David Gorski at Science-Based Medicine and Trevor Butterworth at Forbes take a dim view of Food Babe, “a young, telegenic, clever but scientifically ignorant blogger” who’s turned her campaign sights from Subway to beer makers.
The Food and Drug Administration is signaling that it may rethink a much-criticized rule that would severely restrict the reuse as livestock feed of “spent” grain used in the making of beer and other fermented beverages. [WLF "Legal Pulse"] That’s good news as far as it goes, but it’s a form of exception-making that would seem to be driven at least in part by the high visibility of this one particular recycling-and-sustainability constituency (microbrewery beer is a hot leisure activity, and and craft/organic animal husbandry is a popular consumer enthusiasm these days in educated urban circles as well). The implementation of the Food Safety Modernization Act (FSMA) of 2011 is endangering a wide range of other local, non-industrial, and traditional farming and foodmaking techniques, “such as using house-made fertilizers and irrigating from creeks,” that might not enjoy the broad constituency of microbrewing. Will anyone in Washington stick up for them?
So long, small-and-sustainable: critics say new Food and Drug Administration regulations implementing the Food Safety Modernization Act could render uneconomic the immemorial practice of using spent beer grains to feed livestock. Both farmers and brewers are upset. [Bangor Daily News/Lewiston, Me., Sun-Journal; proposed rule] More: Glenn Lammi, WLF.
News item: Judge clears some obstacles to beer-delivering drones. Lemonade streams and soda-water fountains still under environmental review. [Will Yakowicz, Inc.; Joseph Lindberg, Pioneer Press/AviationPros]
I spoke on Thursday to the Bastiat Society chapter in Charlotte with some observations rooted in public choice theory about the “three-tier” system of state liquor regulation familiar since Prohibition. A few further links for those interested in the subject:
- Tom Wark: “Why do wine and beer wholesalers deliver up more campaign contributions than all wineries, distillers, brewers and retailers combined?” (Because of the rents!) The North Carolina microbrewery angle;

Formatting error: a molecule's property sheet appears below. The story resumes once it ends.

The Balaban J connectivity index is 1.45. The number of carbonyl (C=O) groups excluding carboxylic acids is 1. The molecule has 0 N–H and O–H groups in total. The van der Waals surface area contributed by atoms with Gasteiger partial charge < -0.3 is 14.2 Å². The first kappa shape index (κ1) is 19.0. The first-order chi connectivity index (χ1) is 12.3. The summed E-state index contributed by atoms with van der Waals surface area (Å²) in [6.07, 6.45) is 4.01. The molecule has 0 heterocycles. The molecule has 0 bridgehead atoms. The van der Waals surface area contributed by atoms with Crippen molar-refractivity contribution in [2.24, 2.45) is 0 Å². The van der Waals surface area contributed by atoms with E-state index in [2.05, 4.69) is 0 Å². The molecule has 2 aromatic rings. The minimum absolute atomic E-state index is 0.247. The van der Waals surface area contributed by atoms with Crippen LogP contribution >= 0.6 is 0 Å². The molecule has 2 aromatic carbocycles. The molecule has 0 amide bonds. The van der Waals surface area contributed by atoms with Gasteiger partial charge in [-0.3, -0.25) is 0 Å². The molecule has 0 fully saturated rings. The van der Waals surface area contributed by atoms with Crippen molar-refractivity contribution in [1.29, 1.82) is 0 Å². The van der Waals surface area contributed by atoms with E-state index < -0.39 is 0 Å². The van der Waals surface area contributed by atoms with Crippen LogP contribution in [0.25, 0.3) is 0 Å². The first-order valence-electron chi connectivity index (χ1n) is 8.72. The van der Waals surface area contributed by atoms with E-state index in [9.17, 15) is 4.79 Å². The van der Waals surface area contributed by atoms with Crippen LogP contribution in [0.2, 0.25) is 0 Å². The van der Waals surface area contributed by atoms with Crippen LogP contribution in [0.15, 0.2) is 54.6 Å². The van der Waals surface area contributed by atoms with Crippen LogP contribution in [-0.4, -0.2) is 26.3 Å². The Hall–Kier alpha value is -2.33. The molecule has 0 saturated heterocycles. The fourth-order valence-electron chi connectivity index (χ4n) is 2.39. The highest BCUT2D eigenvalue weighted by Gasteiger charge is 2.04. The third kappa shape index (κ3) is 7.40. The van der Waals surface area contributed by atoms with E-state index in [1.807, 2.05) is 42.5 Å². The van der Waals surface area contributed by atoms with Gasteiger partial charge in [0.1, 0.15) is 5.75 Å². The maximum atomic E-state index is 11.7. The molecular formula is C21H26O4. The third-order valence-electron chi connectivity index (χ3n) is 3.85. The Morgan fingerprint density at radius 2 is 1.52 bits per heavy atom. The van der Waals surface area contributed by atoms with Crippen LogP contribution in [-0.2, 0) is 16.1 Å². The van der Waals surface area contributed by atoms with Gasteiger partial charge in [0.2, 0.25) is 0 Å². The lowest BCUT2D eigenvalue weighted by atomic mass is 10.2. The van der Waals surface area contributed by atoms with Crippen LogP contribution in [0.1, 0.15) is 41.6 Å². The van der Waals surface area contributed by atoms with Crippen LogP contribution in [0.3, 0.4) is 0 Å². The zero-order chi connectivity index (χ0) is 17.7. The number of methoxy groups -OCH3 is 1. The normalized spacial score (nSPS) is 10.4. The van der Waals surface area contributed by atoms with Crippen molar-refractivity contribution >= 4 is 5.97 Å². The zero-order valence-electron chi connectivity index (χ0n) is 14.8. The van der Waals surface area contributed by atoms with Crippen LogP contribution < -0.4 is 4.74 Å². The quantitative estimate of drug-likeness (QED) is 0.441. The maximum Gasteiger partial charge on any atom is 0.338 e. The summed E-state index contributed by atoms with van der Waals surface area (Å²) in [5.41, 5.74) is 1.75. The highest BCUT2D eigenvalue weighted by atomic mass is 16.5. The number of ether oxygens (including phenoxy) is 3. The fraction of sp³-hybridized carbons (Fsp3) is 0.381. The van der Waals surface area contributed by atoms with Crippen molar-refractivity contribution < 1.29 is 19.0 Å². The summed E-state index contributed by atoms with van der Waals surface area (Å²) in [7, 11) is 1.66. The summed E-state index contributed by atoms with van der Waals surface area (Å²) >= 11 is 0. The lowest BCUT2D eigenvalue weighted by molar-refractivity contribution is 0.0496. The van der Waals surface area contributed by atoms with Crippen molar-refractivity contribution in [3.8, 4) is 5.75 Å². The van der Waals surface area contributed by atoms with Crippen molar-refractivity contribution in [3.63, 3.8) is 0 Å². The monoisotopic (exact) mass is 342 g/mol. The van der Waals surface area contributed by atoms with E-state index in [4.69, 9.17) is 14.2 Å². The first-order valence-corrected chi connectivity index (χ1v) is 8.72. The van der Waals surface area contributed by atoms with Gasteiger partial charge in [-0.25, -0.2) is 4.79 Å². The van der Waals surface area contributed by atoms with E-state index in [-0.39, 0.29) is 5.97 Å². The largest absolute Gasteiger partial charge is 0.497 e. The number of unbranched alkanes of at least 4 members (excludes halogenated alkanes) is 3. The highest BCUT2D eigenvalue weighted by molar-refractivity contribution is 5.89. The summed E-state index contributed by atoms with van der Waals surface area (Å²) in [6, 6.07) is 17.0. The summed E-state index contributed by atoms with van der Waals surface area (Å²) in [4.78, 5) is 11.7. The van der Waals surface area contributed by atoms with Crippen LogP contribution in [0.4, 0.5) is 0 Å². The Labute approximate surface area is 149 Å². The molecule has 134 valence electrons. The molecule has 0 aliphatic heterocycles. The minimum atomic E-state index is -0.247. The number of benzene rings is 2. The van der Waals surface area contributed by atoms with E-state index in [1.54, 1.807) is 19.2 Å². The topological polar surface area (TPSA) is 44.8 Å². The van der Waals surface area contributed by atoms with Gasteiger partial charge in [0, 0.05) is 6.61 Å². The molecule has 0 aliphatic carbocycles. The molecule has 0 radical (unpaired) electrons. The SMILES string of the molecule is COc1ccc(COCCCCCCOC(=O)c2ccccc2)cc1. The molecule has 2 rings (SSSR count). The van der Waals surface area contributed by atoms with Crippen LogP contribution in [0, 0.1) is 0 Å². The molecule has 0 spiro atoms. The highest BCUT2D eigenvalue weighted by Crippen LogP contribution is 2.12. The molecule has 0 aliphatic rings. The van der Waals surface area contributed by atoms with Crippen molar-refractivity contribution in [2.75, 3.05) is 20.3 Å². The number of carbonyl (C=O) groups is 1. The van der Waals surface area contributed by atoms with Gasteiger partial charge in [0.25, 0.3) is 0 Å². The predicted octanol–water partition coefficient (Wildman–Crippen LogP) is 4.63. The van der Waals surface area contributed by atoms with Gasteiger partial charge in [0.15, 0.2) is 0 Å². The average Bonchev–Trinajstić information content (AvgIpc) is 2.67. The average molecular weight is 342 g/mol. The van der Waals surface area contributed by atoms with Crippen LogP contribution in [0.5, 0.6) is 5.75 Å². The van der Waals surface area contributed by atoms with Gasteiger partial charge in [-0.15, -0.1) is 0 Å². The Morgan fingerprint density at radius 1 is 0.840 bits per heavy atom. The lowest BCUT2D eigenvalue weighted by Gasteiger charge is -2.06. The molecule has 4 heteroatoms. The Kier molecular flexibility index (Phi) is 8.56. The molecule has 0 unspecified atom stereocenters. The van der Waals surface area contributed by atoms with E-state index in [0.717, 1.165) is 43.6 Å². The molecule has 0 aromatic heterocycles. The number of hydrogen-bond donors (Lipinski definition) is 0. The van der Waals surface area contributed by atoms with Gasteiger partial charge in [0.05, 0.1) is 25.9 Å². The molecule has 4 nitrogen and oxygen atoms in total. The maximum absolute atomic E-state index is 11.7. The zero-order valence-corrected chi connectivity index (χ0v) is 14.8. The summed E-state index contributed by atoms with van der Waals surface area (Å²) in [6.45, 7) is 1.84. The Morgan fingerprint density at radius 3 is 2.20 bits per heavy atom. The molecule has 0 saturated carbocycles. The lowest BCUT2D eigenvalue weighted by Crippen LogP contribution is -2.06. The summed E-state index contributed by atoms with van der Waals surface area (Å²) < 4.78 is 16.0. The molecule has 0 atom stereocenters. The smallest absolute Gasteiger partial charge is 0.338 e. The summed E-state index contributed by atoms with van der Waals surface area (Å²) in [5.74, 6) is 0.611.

- Matt Yglesias at Slate: “How Looser Regulation Gave D.C. Great Specialty Bars“
- AEI held a panel discussion last spring with Brandon Arnold, Jacob Grier (both formerly with the Cato Institute), and Stephen George, moderated by Tim Carney. Video snippets: Jacob on the history of the 3-tier system (2:00); Brandon on homebrewing (0:44). Here’s Jacob discussing the Oregon system at his cocktails-and-policy blog Liquidity Preference, and here’s Brandon on direct-to-consumer Internet sales.
- On “at rest” laws, and the attempted extension to New York: my posts at Cato and Overlawyered, Wark, and recently from CEI’s Michelle Minton on renewed action in New York.
- Oldie-but-goodie David Spiegel, Regulation mag, 1985 (PDF).
In North Carolina, lawmakers seem inclined to favor the big distributors, who as a group are major campaign donors. [NBC Charlotte]
An international brewing company that uses a red-and-orange “#9″ mark on one of its brands is suing Lexington, Ky. craft brewer West Sixth Brewing Co., which uses a black-and-green “6.” “If it was on a coaster, and the person across the table was colorblind and fairly stupid, I suppose there might be some initial confusion. … there might be a problem if somebody is holding their beer upside down.” [Lowering the Bar; Kentucky.com]
“Earls Restaurants will take beer sold under the 25-year-old brand off the menu after a Vancouver woman with albinism filed a BC Human Rights Tribunal complaint against the chain in 2012. The same craft beer will still be sold, but just as ‘Rhino.'” [Emily Jackson, MetroNews, Canada; earlier]
P.S. Frances Zacher at Abnormal Use on other beer-naming controversies.
Not many consumers are likely to confuse the two beers as they taste quite different. Even so: “The two companies have been in a legal battle since 1906. Today, the dispute is being waged through 61 suits in 11 countries.” [AP]
A federal judge has declined jurisdiction of the Oglala Sioux tribe’s lawsuit claiming that liquor sellers just over the Nebraska border are legally answerable for the harms of alcoholism on the reservation. The dismissal is without prejudice to possible refiling of the claims in state court; New York Times columnist Nicholas Kristof had promoted the cause. [BBC]
P.S. Kristof vs. college sophomore, advantage sophomore [James Taranto, WSJ, fifth item; Robert James Bidinotto] And don’t get us started about his chemophobia.
A Texas appeals court has affirmed the dismissal of a lawsuit seeking to hold Anheuser-Busch liable for an assault suffered by a bar patron. The suit alleged that the long-neck design of the bottle made it too attractive for assailants seeking a weapon; the court agreed with the brewer that the plaintiff had failed to make out a sufficient case to avoid summary judgment. [Wajert, Mass Tort Defense]
I’ve got a piece out at Reason today in which I de-foam the Times columnist’s highly aerated assertions about beer sales near the Pine Ridge, S.D. Oglala Sioux reservation. And a followup at Cato: Kristof has written about the failures of the Drug War, so why does he not apply those lessons here? See also: NYT “Room for Debate” discussion. A different view: Eric Turkewitz.
A Vancouver, B.C. resident with albinism (lack of skin pigmentation) has directed a complaint to a Canadian human rights tribunal against Earls Albino Rhino beer [Ann Althouse]